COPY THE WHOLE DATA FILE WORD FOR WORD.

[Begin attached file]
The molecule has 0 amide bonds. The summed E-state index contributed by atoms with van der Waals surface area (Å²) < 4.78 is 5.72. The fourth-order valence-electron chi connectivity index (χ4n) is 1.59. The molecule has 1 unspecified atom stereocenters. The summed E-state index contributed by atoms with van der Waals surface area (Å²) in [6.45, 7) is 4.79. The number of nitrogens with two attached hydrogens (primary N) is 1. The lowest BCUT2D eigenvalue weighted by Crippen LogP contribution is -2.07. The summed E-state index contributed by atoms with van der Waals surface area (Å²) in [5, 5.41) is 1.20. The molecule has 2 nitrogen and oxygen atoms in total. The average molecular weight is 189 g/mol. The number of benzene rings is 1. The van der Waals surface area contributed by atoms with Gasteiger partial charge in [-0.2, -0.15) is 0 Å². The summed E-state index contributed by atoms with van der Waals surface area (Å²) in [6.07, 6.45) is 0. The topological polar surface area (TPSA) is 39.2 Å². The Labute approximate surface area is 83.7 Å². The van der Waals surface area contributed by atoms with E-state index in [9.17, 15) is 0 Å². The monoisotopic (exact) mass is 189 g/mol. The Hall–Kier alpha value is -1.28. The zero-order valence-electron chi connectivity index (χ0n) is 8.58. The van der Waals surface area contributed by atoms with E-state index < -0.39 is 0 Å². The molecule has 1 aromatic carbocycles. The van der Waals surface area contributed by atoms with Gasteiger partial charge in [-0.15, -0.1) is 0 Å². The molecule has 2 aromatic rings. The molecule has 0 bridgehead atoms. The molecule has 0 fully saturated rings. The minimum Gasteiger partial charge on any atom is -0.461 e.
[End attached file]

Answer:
The molecule has 0 amide bonds. The summed E-state index contributed by atoms with van der Waals surface area (Å²) < 4.78 is 5.72. The fourth-order valence-electron chi connectivity index (χ4n) is 1.59. The molecule has 1 unspecified atom stereocenters. The summed E-state index contributed by atoms with van der Waals surface area (Å²) in [6.45, 7) is 4.79. The number of nitrogens with two attached hydrogens (primary N) is 1. The lowest BCUT2D eigenvalue weighted by Crippen LogP contribution is -2.07. The summed E-state index contributed by atoms with van der Waals surface area (Å²) in [5, 5.41) is 1.20. The molecule has 2 nitrogen and oxygen atoms in total. The average molecular weight is 189 g/mol. The number of benzene rings is 1. The van der Waals surface area contributed by atoms with Gasteiger partial charge in [-0.2, -0.15) is 0 Å². The summed E-state index contributed by atoms with van der Waals surface area (Å²) in [6.07, 6.45) is 0. The topological polar surface area (TPSA) is 39.2 Å². The Labute approximate surface area is 83.7 Å². The van der Waals surface area contributed by atoms with E-state index in [9.17, 15) is 0 Å². The monoisotopic (exact) mass is 189 g/mol. The Hall–Kier alpha value is -1.28. The zero-order valence-electron chi connectivity index (χ0n) is 8.58. The van der Waals surface area contributed by atoms with E-state index < -0.39 is 0 Å². The molecule has 1 aromatic carbocycles. The van der Waals surface area contributed by atoms with Gasteiger partial charge in [-0.15, -0.1) is 0 Å². The molecule has 2 aromatic rings. The molecule has 0 bridgehead atoms. The molecule has 0 fully saturated rings. The minimum Gasteiger partial charge on any atom is -0.461 e.